And it wasn’t just the Jewish women who held significant influence in society, but also their Roman counterparts. This is described well by Bruce Winter in Roman Wives, Roman Widows. I’m not saying Jesus was a bad guy because he wasn’t a feminist rights activist. In my rendition of Jesus in my novel Junia, he’s a really great guy. However, he didn’t start a revolution as a radical feminist because he included women in his ministry. Lots of movements included women, for example, the Jewish Therapeutae, the Pharisees, the Cynics, the Pythagoreans, the Stoics and the Epicureans. All I’m saying is that women of the first century had a lot more freedom and clout than we’ve been led to believe, whether they were Roman, Jewish or Christian.
For Further Reading
Brooten, Bernadette J. – Women Leaders in the Ancient Synagogue: Inscriptional Evidence and Background Issues. Brown Judaic Studies, 36. (Atlanta and Chico, Calif.: Scholars, 1982).
Corley, Kathleen E. – “Feminist Myths of Christian Origins” in Reimagining Christian Origins: A Colloquium Honoring Burton L. Mack, Elizabeth A. Catelli and Hal Taussig, eds. (Valley Forge, PA: Trinity Press International, 1996) 51-67.
Eisen, Ute – Women Officeholders in Early Christianity: Epigraphical and Literary Studies (Collegeville, Minn.: Liturgical Press, 2000)
Fiorenza, E. Shussler – in Memory of Her: A Feminist Theological Reconstruction of Christian Origins (New York: Crossroad, 1994)
Fiorenza, E. Shussler – “Word, Spirit, and Power: Women in Early Christian Communities,” in Women of Spirit: Female Leadership in the Jewish and Christian Traditions, edited by Rosemary Reuther and E. McLaughlin. (New York: Simon and Schuster, 1979) 29-70.
Heschel, Susannah – “Anti-Judaism in Christian Feminist Theory,” Tikkun 5, no. 3 (1990)
Jackson, Glenna – “Jesus as First-Century Feminist: Christian Anti-Judaism?” Feminist Theology 19 (1998) 85-98.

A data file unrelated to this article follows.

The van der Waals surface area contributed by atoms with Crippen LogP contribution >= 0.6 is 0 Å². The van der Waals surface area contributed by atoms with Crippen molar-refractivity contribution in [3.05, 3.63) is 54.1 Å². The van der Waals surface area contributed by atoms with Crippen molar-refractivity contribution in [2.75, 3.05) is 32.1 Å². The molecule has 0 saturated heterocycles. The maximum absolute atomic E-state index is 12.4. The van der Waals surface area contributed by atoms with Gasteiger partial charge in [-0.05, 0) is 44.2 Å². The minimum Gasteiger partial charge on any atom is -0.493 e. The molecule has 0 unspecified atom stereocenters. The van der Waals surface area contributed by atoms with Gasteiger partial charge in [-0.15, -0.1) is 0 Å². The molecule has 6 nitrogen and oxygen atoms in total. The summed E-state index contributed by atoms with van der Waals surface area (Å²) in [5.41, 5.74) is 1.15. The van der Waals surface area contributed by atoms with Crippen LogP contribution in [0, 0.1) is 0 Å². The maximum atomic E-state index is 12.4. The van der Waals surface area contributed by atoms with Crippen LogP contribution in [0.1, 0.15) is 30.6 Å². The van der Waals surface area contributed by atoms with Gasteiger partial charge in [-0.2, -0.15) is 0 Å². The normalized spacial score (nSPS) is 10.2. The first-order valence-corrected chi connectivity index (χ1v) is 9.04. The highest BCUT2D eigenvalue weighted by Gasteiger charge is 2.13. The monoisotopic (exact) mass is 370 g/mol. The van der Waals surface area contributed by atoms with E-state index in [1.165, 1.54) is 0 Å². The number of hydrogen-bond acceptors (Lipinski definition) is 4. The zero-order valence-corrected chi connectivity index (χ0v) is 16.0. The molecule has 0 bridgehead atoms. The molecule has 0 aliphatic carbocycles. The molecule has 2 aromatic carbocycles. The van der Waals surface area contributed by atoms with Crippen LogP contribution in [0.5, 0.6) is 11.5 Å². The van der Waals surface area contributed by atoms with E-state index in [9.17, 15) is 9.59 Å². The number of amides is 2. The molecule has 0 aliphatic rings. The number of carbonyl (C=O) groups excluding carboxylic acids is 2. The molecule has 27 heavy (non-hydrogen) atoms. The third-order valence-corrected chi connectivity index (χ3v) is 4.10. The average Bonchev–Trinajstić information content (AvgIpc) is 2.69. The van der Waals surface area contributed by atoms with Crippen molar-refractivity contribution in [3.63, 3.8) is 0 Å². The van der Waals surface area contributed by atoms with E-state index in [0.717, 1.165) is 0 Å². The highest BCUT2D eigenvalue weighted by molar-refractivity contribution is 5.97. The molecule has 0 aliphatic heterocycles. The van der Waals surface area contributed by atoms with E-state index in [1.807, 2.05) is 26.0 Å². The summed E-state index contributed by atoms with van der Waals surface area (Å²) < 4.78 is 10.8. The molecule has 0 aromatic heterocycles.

Kearsley, R. A. – “Women in Public Life in the Roman East: Iunia Theodora, Claudia Metrodora and Phoebe, Benefactress of Paul,” Tyndale Bulletin 50, 2 (1999): 189-211.
Murphy, Cullen – The Word According to Eve: Women and the Bible in Ancient Times and Our Own (Boston: Houghton Mifflin, 1998)
Nakhai, Beth Alpert – The World of Women in the Ancient and Classical Near East (Cambridge Scholars, 2008)
Nathanson, Barbara H. Geller – “Reflections on the Silent Woman of Ancient Judaism and Her Pagan Roman Counterpart” in The Listening Heart: Essays in Wisdom and the Psalms in Honor of Roland E. Murphy, O. Carm, Kenneth Hoglund et al., ed. JSOT Suppl. 58 (Sheffield: JSOT Press, 1987) 259-79.
Plaskow, Judith – “Anti-Judaism in Feminist Christian Interpretation,” in Elizabeth Schussler Fiorenza, ed. Searching the Scriptures (The Crossroad Publishing Co., 1997) vol. 1 pp. 117-29.
Safrai, Shumel – “The Place Of Women In First-Century Synagogues: They Were Much More Active In Religious Life Than They Are Today,” Priscilla Papers 16:1 (Winter 2002)
Torjesen, Karen Jo – When Women Were Priests: Women’s Leadership in the Early Church and the Scandal of their Subordination in the Rise of Christianity (San Francisco: HarperCollins, 1993)
Winter, Bruce W. – Roman Wives, Roman Widows: The Appearance of New Women and the Pauline Communities (Grand Rapids: Wm. B. Eerdmans, 2003)